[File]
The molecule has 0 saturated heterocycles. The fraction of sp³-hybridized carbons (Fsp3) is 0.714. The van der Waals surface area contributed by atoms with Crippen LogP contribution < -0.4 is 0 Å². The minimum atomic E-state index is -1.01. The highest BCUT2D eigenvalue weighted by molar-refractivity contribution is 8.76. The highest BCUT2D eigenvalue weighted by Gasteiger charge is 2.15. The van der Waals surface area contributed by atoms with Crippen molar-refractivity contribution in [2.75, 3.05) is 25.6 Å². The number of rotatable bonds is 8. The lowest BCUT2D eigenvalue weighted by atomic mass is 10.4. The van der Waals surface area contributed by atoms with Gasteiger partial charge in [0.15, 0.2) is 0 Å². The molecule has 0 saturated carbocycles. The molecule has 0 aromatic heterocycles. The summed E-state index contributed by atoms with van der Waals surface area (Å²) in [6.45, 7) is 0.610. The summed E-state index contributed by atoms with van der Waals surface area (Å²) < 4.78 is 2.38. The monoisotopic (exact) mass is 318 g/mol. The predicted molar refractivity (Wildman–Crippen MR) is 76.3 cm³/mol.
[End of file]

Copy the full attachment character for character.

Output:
The molecule has 0 saturated heterocycles. The fraction of sp³-hybridized carbons (Fsp3) is 0.714. The van der Waals surface area contributed by atoms with Crippen LogP contribution < -0.4 is 0 Å². The minimum atomic E-state index is -1.01. The highest BCUT2D eigenvalue weighted by molar-refractivity contribution is 8.76. The highest BCUT2D eigenvalue weighted by Gasteiger charge is 2.15. The van der Waals surface area contributed by atoms with Crippen molar-refractivity contribution in [2.75, 3.05) is 25.6 Å². The number of rotatable bonds is 8. The lowest BCUT2D eigenvalue weighted by atomic mass is 10.4. The van der Waals surface area contributed by atoms with Gasteiger partial charge in [0.15, 0.2) is 0 Å². The molecule has 0 saturated carbocycles. The molecule has 0 aromatic heterocycles. The summed E-state index contributed by atoms with van der Waals surface area (Å²) in [6.45, 7) is 0.610. The summed E-state index contributed by atoms with van der Waals surface area (Å²) < 4.78 is 2.38. The monoisotopic (exact) mass is 318 g/mol. The predicted molar refractivity (Wildman–Crippen MR) is 76.3 cm³/mol.